"Sororities operate by such totally different rush rules they often forget they are a part of IFC and have to follow by IFC rush rules," Dunn said. "We just want to make it clear that in some cases there are rules that they do have to follow."

The sole Panhel rush charge, brought against Sigma Kappa by another sorority, was that sisters of Sigma Kappa were present at a fraternity party and interacted with freshmen women outside of the allowed time, Mallin said.

However, the charge did not go to a trial, Mallin said. Instead, the presidents, rush chairs, and advisers of both Sigma Kappa and the sorority that made the charge had a meeting earlier this month to resolve the situation, she said.

At the meeting, Sigma Kappa accepted guilt for the violations, Mallin said. The sorority was penalized with a social probation for one term that eliminates all mixers, Mallin said. However, the semi-formal party and "Late Night with Sigma Kappa" are not covered by the probation, she said.

"The rule is there pretty clearly so that men and alcohol are not used to influence rushees," Mallin said. "In this case it was more of a misunderstanding of the rules on Sigma Kappa's part" than a specific intent to break the rules, she said.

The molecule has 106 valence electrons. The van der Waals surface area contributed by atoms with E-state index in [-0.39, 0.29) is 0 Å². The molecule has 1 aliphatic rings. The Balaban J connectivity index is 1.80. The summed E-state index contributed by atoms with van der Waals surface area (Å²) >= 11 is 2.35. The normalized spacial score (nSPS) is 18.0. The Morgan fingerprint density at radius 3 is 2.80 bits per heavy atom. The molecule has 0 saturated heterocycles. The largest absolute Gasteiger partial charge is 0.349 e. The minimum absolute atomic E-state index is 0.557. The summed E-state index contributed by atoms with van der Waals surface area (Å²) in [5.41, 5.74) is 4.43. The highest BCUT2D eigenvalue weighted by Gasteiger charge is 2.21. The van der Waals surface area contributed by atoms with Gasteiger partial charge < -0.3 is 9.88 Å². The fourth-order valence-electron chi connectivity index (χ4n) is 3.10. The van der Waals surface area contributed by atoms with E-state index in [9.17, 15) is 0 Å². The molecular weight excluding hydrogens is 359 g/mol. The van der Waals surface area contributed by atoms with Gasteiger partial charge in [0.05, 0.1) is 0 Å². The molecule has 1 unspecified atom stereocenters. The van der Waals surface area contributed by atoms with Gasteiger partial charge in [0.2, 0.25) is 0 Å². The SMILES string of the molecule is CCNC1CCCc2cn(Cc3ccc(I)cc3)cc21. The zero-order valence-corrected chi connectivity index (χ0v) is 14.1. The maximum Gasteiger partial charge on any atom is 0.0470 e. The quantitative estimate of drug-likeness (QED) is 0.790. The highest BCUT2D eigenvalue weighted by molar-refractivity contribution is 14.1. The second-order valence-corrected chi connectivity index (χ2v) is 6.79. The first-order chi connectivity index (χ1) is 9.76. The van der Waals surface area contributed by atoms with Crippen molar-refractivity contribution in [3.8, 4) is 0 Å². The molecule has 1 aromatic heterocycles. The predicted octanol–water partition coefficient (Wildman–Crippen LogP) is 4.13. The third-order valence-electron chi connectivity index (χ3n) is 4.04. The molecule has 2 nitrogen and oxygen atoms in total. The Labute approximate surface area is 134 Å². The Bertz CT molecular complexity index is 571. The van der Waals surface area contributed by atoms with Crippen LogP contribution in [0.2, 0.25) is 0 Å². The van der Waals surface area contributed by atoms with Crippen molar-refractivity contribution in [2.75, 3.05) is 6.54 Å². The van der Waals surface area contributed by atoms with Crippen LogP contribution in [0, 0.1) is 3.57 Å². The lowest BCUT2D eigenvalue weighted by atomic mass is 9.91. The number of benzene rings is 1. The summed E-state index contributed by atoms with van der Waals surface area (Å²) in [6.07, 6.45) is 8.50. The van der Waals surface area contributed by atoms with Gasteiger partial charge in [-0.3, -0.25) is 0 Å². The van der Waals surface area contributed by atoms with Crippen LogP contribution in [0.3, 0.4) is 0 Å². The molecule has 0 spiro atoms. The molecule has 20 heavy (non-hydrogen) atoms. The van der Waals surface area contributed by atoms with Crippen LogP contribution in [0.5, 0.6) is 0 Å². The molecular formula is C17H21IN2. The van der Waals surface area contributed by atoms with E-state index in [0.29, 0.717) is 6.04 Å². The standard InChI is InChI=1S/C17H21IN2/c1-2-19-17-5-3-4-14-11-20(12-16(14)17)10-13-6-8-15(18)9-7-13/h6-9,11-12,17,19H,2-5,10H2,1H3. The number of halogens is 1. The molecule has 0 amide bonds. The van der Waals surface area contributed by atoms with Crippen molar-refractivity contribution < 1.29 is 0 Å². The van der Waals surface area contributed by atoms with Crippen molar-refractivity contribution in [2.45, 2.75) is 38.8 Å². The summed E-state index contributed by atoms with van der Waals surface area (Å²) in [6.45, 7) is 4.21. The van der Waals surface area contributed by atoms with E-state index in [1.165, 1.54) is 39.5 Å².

"If we hadn't come to a solution at that meeting we would have had to go to a trial," Mallin said. Panhel rush violation trials are presided over by the Panhel vice president with one voting delegate from each of the five MIT sororities, she said.

LCA cited for badmouthing

Sigma Alpha Epsilon filed five charges of badmouthing against LCA, according to documents provided by Dunn. LCA "ran a disgraceful rush in 1994 their violations were numerous and blatant," wrote SAE Rush Chairman David M. Sukoff '95 in a letter to Dunn. SAE also charged LCA with desk violations.

The charges specifically filed by Judcomm against LCA focused on signing out freshmen before their specified wakeup time. According to the Judcomm report, the LCA desk "was in utter disarray throughout most of rush." LCA was also charged with having as many as 14 freshmen returning late from a trip.

LCA pleaded guilty to all of the charges brought by Judcomm and received a penalty of $400. The fraternity was found guilty of SAE's charges of desk violations and was fined $600.

The fraternity was also found guilty of three of the five badmouthing charges brought by SAE, Dunn said. The badmouthing charges carried the maximum penalty of $500 each, he said. "Hiding a freshman or badmouthing are two of the worst things that you can do," Dunn said.

Several sanctions were levied against LCA as additional punishment for the violations. The fraternity will be on probation for next year's rush, which means a Judcomm investigator will be present at the house at all times, Dunn said.